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Outpatient parenteral antibiotic treatment

The utility of a blood culture database to identify patients suitable for outpatient parenteral antibiotic treatment: Background

The clinical and cost-effectiveness of outpatient parenteral antimicrobial therapy (OPAT) services are well described. We used a blood culture database as a novel approach to case finding and determined its utility in identifying inpatients suitable for OPAT.

Methods

From December 2012 to November 2013, consecutive adult inpatients with bacteraemia, and those recruited to OPAT, were prospectively studied. Univariate and multivariate logistic regression analysis were used to investigate the association between bacteraemic patient characteristics and OPAT recruitment.

Results

There were 470 bacteraemic and 134 OPAT patients. The blood culture database identified 22 (16.4%; CI 10.5 to 23.6) additional patients suitable for OPAT, 4.7% (95% CI 3.0% to 7.0%) of the total bacteraemic cohort. 20 (90.9%) of these patients had community-acquired bacteraemia. Bacteraemic patients with urinary tract infections (UTIs), 11/157 (7.0%; 95% CI 3.5% to 12.2%) were most commonly recruited to OPAT and Escherichia coli was the most common blood culture isolate. In the E. coli bacteraemic subgroup, extended-spectrum β-lactamase (ESBL) producers were significantly higher in the OPAT group, compared with the non-OPAT group, 9/11 (81.8%) vs 17/192 (8.9%), p<0.001. Among OPAT patients, there were no deaths within 30 days and no significant difference in relapse rates between bacteraemic and non-bacteraemic patients, 1/22 (4.6%) vs 5/112 (4.5%). In logistic regression analysis, there were no patient characteristics in the bacteraemic cohort that predicted recruitment to OPAT. In a subgroup analysis of patients with Gram-negative bacteraemia, ESBL production was strongly associated with OPAT recruitment, OR 5.85 (95% CI 1.94 to 17.58), p=0.002.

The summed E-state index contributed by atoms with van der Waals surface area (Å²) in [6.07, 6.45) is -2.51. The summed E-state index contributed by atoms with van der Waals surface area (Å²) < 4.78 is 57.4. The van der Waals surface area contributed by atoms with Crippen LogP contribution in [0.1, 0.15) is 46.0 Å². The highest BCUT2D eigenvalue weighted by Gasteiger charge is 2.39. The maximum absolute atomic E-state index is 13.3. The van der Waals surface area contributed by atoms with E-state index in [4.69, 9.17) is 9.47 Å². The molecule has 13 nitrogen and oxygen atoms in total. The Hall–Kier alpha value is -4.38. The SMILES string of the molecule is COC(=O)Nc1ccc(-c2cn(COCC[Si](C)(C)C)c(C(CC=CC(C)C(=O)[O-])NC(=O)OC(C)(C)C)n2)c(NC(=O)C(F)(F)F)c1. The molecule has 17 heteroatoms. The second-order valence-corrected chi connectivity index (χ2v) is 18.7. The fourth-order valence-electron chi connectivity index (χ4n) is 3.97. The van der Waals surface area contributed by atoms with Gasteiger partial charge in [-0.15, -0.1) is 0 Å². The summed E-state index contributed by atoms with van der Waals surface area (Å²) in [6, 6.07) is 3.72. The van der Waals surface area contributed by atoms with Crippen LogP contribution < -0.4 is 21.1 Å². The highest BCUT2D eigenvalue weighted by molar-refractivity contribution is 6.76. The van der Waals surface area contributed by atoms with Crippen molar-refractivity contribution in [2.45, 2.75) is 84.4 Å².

Conclusions

A blood culture database proved a useful adjuvant to a clinical referral system, particularly for patients with community onset, multidrug resistant UTIs caused by ESBL producing E. coli. All bacteraemic patients recruited to OPAT received treatment safely and had good clinical outcomes.

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